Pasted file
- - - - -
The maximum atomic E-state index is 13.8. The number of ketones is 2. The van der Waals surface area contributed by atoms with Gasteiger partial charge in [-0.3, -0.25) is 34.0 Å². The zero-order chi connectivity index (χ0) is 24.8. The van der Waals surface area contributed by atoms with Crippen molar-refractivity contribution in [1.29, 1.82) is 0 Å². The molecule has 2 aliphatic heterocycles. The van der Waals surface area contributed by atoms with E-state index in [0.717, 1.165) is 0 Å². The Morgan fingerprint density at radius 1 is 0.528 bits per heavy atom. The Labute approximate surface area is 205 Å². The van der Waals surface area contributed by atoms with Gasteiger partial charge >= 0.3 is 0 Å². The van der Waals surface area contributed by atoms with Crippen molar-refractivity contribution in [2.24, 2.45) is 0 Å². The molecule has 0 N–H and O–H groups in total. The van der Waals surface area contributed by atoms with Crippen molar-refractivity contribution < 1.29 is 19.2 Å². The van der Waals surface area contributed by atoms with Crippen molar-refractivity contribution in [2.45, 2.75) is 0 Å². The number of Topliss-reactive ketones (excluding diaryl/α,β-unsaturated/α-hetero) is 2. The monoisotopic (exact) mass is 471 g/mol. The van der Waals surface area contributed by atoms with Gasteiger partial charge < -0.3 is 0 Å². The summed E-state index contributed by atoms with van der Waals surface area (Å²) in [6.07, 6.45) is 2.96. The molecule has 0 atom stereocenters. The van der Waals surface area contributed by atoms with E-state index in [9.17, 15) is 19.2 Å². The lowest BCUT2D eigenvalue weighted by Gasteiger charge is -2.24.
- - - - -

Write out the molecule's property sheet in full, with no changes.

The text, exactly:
The maximum atomic E-state index is 13.8. The number of ketones is 2. The van der Waals surface area contributed by atoms with Gasteiger partial charge in [-0.3, -0.25) is 34.0 Å². The zero-order chi connectivity index (χ0) is 24.8. The van der Waals surface area contributed by atoms with Crippen molar-refractivity contribution in [1.29, 1.82) is 0 Å². The molecule has 2 aliphatic heterocycles. The van der Waals surface area contributed by atoms with E-state index in [0.717, 1.165) is 0 Å². The Morgan fingerprint density at radius 1 is 0.528 bits per heavy atom. The Labute approximate surface area is 205 Å². The van der Waals surface area contributed by atoms with Gasteiger partial charge >= 0.3 is 0 Å². The van der Waals surface area contributed by atoms with Crippen molar-refractivity contribution in [2.24, 2.45) is 0 Å². The molecule has 0 N–H and O–H groups in total. The van der Waals surface area contributed by atoms with Crippen molar-refractivity contribution < 1.29 is 19.2 Å². The van der Waals surface area contributed by atoms with Crippen molar-refractivity contribution in [2.45, 2.75) is 0 Å². The number of Topliss-reactive ketones (excluding diaryl/α,β-unsaturated/α-hetero) is 2. The monoisotopic (exact) mass is 471 g/mol. The van der Waals surface area contributed by atoms with Gasteiger partial charge < -0.3 is 0 Å². The summed E-state index contributed by atoms with van der Waals surface area (Å²) in [6.07, 6.45) is 2.96. The molecule has 0 atom stereocenters. The van der Waals surface area contributed by atoms with E-state index in [9.17, 15) is 19.2 Å². The lowest BCUT2D eigenvalue weighted by Gasteiger charge is -2.24.